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TN Legislature Derails University Proton Deal

April 22, 2013
Written by: , Filed in: Abdominal Imaging, Neuroradiology, Pediatric Radiology
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The University of Tennessee would, according to businessman Terry Douglass, PhD, be getting free money.

Tennessee legislators worried that there might be a catch.

And so the University of Tennessee will not be affiliating with Provision Center for Proton Therapy, which is under construction as part of a health care center in Knoxville. The Knoxville News Sentinel reported yesterday that the university has abandoned its push for legislation that would authorize the venture.

According to documents the newspaper obtained through a public records request, the university had expected to receive $80 million to $180 million or more in 2023, plus total income of more than $62 million from 2014 until then. That would have funded a medical physics degree, a new engineering building, and other academic and research programs. The university considered it a step toward becoming a top 25 research institution, according to the documents.

But state Senator Randy McNally, a Republican from Oak Ridge, worried about financial risk to the university and about using public money to benefit a private enterprise. McNally told the newspaper:

I can’t say that I’m right on this, but I felt it was a risk to the state that it didn’t need to be taking. I couldn’t tell you with everything the return would justify the risk.

Proton therapy centers are all the rage. They promise radiation therapy that’s more focused than conventional X-ray therapy, reducing damage to healthy tissue. We’ve reported on them most recently in December.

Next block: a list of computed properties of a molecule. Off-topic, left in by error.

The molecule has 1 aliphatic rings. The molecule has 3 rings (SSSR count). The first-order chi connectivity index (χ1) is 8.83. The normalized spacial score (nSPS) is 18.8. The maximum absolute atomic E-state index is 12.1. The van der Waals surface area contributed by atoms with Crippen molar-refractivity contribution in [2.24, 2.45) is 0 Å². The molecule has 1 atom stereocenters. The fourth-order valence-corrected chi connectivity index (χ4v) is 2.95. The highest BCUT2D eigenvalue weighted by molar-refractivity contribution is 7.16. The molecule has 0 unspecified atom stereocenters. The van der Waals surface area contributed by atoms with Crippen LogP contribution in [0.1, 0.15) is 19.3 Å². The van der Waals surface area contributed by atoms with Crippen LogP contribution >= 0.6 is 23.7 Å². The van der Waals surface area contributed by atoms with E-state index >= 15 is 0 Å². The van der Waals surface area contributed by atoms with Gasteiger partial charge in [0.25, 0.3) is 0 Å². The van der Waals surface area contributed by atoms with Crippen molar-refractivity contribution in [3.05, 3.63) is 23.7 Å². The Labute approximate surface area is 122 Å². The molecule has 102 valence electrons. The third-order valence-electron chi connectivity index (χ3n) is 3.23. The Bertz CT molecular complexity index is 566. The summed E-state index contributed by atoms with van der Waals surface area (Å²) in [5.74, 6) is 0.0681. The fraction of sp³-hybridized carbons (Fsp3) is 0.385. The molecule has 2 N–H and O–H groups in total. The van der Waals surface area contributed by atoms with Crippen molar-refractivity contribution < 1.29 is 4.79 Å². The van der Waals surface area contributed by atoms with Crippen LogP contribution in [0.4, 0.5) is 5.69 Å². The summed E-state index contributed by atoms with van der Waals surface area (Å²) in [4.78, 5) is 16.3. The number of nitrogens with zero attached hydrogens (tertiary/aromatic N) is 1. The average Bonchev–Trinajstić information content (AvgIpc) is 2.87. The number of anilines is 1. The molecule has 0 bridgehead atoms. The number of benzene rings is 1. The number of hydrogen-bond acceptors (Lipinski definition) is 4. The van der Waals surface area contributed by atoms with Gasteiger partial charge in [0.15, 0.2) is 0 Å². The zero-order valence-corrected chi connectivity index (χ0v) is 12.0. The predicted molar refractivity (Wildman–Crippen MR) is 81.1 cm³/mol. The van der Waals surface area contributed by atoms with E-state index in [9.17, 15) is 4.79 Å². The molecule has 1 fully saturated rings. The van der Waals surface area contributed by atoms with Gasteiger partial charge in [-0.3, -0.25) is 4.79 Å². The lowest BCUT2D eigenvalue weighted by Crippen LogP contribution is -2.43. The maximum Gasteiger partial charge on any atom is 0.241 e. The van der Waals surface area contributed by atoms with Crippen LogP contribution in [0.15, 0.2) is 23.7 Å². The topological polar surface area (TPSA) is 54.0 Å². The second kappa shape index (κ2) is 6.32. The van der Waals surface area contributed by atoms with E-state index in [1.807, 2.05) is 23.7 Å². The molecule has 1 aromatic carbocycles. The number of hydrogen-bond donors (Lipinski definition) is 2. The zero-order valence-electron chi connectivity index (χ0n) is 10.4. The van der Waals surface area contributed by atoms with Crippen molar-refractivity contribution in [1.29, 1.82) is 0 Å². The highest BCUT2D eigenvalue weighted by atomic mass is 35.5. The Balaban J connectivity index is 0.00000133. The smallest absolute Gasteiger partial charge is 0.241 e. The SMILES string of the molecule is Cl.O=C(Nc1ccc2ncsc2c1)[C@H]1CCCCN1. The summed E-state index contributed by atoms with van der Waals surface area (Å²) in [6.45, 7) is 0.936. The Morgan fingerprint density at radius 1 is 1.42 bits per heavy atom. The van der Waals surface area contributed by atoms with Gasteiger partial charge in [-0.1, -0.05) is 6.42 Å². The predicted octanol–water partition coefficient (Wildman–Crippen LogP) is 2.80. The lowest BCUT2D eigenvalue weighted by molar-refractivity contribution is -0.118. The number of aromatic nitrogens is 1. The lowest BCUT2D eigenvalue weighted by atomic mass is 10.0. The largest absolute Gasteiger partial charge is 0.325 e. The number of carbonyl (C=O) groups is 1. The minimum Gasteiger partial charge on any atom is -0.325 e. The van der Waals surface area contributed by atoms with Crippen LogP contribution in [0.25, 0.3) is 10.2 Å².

They’re also very expensive. The deal with Provision would have had the university guarantee up to $98 million of the project’s cost in exchange for 30 percent interest in the company. The guarantee would have allowed Provision to refinance at lower interest rates and free $85 million in Provision assets tied up as loan security.

Dr. Douglass, who is developing the center, co-founded and led CTI Molecular Imaging, acquired by Siemens in a billion-dollar transaction in 2005. He tried to reassure university officials that it would generate enough cash to pay the $6 million in annual principal and interest payments. “There is essentially no circumstance in which the UT guarantee will ever be at risk or in which UT will ever have to provide cash to PCPT,” he wrote in an e-mail.

Despite that, university President Joe DiPietro, DVM, didn’t wholeheartedly back the project. “Douglass is very successful,” he said. “Many people were telling us to bet on him and that it wouldn’t be that much risk. But I have to think about the whole place and take to heart all our needs.”

The comparative benefits of proton therapy remain unproven, which also apparently made some legislators nervous. And McNally’s employment with a health-care company whose parent company has been in a dispute with Provision over Provision’s conventional radiation therapy center may or may not have played a part.

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A new Minnesota law blocks construction of cancer radiation treatment facilities in the Minneapolis-St. Paul area. Find out why on our Facebook page.

Related seminar: UCSF Practical Body Imaging


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